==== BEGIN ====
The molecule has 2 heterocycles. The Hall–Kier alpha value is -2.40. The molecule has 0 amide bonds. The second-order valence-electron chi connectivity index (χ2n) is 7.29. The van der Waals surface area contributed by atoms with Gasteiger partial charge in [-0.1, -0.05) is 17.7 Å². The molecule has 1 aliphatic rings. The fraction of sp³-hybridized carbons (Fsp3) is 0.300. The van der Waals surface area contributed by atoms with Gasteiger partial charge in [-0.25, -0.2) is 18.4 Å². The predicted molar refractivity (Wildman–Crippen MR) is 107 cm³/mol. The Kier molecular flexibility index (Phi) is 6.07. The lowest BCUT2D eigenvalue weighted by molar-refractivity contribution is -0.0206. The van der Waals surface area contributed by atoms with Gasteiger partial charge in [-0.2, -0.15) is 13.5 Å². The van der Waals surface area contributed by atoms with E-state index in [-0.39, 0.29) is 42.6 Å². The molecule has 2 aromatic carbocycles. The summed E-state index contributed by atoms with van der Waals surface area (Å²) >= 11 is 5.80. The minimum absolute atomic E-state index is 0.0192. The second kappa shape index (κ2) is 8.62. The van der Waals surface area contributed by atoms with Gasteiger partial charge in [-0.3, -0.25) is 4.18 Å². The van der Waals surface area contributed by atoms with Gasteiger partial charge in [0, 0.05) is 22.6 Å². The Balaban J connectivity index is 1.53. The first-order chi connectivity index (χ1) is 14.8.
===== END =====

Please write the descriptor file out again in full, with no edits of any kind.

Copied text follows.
The molecule has 2 heterocycles. The Hall–Kier alpha value is -2.40. The molecule has 0 amide bonds. The second-order valence-electron chi connectivity index (χ2n) is 7.29. The van der Waals surface area contributed by atoms with Gasteiger partial charge in [-0.1, -0.05) is 17.7 Å². The molecule has 1 aliphatic rings. The fraction of sp³-hybridized carbons (Fsp3) is 0.300. The van der Waals surface area contributed by atoms with Gasteiger partial charge in [-0.25, -0.2) is 18.4 Å². The predicted molar refractivity (Wildman–Crippen MR) is 107 cm³/mol. The Kier molecular flexibility index (Phi) is 6.07. The lowest BCUT2D eigenvalue weighted by molar-refractivity contribution is -0.0206. The van der Waals surface area contributed by atoms with Gasteiger partial charge in [-0.2, -0.15) is 13.5 Å². The van der Waals surface area contributed by atoms with E-state index in [-0.39, 0.29) is 42.6 Å². The molecule has 2 aromatic carbocycles. The summed E-state index contributed by atoms with van der Waals surface area (Å²) >= 11 is 5.80. The minimum absolute atomic E-state index is 0.0192. The second kappa shape index (κ2) is 8.62. The van der Waals surface area contributed by atoms with Gasteiger partial charge in [-0.3, -0.25) is 4.18 Å². The van der Waals surface area contributed by atoms with Gasteiger partial charge in [0, 0.05) is 22.6 Å². The Balaban J connectivity index is 1.53. The first-order chi connectivity index (χ1) is 14.8.